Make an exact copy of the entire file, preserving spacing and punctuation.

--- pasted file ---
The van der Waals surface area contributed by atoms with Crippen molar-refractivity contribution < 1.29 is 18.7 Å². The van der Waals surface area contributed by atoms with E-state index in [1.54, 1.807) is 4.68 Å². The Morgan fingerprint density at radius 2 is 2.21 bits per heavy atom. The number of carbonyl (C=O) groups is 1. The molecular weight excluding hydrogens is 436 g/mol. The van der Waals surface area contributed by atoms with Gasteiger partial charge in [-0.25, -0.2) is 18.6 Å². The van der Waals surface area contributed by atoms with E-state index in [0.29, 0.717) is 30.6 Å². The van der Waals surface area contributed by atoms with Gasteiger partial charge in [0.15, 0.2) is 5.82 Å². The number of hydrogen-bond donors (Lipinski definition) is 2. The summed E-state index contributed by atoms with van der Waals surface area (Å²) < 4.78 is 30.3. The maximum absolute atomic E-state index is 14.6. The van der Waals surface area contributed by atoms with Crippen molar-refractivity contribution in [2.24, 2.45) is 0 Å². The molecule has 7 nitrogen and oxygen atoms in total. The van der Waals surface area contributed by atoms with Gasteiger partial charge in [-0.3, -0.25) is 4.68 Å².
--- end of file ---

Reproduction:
The van der Waals surface area contributed by atoms with Crippen molar-refractivity contribution < 1.29 is 18.7 Å². The van der Waals surface area contributed by atoms with E-state index in [1.54, 1.807) is 4.68 Å². The Morgan fingerprint density at radius 2 is 2.21 bits per heavy atom. The number of carbonyl (C=O) groups is 1. The molecular weight excluding hydrogens is 436 g/mol. The van der Waals surface area contributed by atoms with Gasteiger partial charge in [-0.25, -0.2) is 18.6 Å². The van der Waals surface area contributed by atoms with E-state index in [0.29, 0.717) is 30.6 Å². The van der Waals surface area contributed by atoms with Gasteiger partial charge in [0.15, 0.2) is 5.82 Å². The number of hydrogen-bond donors (Lipinski definition) is 2. The summed E-state index contributed by atoms with van der Waals surface area (Å²) < 4.78 is 30.3. The maximum absolute atomic E-state index is 14.6. The van der Waals surface area contributed by atoms with Crippen molar-refractivity contribution in [2.24, 2.45) is 0 Å². The molecule has 7 nitrogen and oxygen atoms in total. The van der Waals surface area contributed by atoms with Gasteiger partial charge in [-0.3, -0.25) is 4.68 Å².